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Specialized high schools and students of color: Revisited

Stephon Johnson | 4/12/2011, 5:27 p.m.

"I know through the grapevine, you hear that they are a limited number of seats [for preparation courses] and it's on a first come, first served basis," said James. "Which means you either have to be in the PTA or in the network to get the information right away so you can react on it. And after a while, all the seats fill up before you even realize the situation. They tell you that there are no more seats available or you will have to find a prep course on your own or do some studying outside of the classroom [for the exam] unless you're really involved in school activities.

"A lot of the time, working parents or parents who don't get to network with the teachers in the school, they're some of the last ones to know about a lot of activities that are going on, including the specialized schools exam."

Many educators and some students who have taken the test believe that the examinations really do not measure great intellectual ability, but rather your level of preparedness. Joe Hughes, who graduated from the Bronx High School of Science in 2000, is in this camp.

"There are kids all over this city who spend summers and weekends taking prep courses to get ready for these exams, but the vast majority of those kids aren't Black. There are far too many Black and Latino students who don't even know about the tests, and certainly don't have the easy access to prep courses and tutoring that other students do. I doubt there's a Kaplan Test Prep Center in Brownsville or Queensbridge."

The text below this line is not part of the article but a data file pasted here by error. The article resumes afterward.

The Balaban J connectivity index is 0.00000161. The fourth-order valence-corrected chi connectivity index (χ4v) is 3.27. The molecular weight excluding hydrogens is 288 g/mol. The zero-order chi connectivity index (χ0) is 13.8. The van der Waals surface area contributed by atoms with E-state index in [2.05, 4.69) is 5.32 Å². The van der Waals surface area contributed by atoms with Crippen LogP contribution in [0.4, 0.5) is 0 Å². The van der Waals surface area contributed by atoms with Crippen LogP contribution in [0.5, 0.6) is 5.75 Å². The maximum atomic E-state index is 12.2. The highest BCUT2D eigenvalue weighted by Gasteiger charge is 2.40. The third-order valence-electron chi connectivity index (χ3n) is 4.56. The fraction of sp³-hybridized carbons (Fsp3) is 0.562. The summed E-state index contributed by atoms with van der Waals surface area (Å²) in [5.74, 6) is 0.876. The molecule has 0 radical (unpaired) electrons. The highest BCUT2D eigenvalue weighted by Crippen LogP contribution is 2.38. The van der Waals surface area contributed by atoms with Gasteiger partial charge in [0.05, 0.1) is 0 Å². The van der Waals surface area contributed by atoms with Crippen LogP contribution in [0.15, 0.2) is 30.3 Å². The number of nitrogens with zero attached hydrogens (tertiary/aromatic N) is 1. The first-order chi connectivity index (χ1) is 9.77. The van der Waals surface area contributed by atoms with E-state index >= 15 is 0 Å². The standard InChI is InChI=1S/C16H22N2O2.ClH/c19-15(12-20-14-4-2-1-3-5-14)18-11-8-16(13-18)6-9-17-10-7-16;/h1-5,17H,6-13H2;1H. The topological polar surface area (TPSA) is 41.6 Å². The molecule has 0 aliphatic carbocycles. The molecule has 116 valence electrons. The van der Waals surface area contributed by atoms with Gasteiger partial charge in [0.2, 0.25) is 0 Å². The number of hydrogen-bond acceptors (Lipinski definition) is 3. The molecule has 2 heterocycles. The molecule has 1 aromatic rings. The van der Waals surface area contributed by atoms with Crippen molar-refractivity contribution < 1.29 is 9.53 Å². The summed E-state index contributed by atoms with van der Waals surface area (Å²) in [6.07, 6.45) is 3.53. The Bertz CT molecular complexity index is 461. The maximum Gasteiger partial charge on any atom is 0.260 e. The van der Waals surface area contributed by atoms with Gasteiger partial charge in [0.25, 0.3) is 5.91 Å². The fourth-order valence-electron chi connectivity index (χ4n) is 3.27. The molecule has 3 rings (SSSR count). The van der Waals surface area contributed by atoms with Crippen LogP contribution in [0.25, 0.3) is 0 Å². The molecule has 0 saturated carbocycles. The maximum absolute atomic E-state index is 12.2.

Jason Clinkscales, who was a classmate of Hughes at Bronx Science, agrees. "A few years back, I taught a Kaplan test prep class at a school in Pelham Parkway," said Clinkscales. "Little to zero to do with aptitude. Kaplan taught you how to take the test, emphasizing the test design, not exactly the test content. If I knew what I was teaching, I think all of us could have reached the top scores with ease. Yet, it's not taught at all anywhere for free."

While teaching the Kaplan test prep course, Clinkscales saw the difference in those who had prepared before attending his sessions.

"These kids were from a mixed bag of schools, so it was evident to see the confidence levels of these kids when it came to not only the course itself, but fellow students," said Clinkscales. "I made sure--outside of the course parameters--that I told these kids that I was teaching them these methods for all tests in the future, not just for entrance exams. I drilled into their heads that even if they attended schools elsewhere, they still needed these tools in order to move forward in their educational careers."

But even after Black and Brown children get into these prestigious schools and achieve, the battle does not end there. Cathy and James Harris say their high-achieving sons were given limited information about top colleges by teachers and administrators in their specialized school.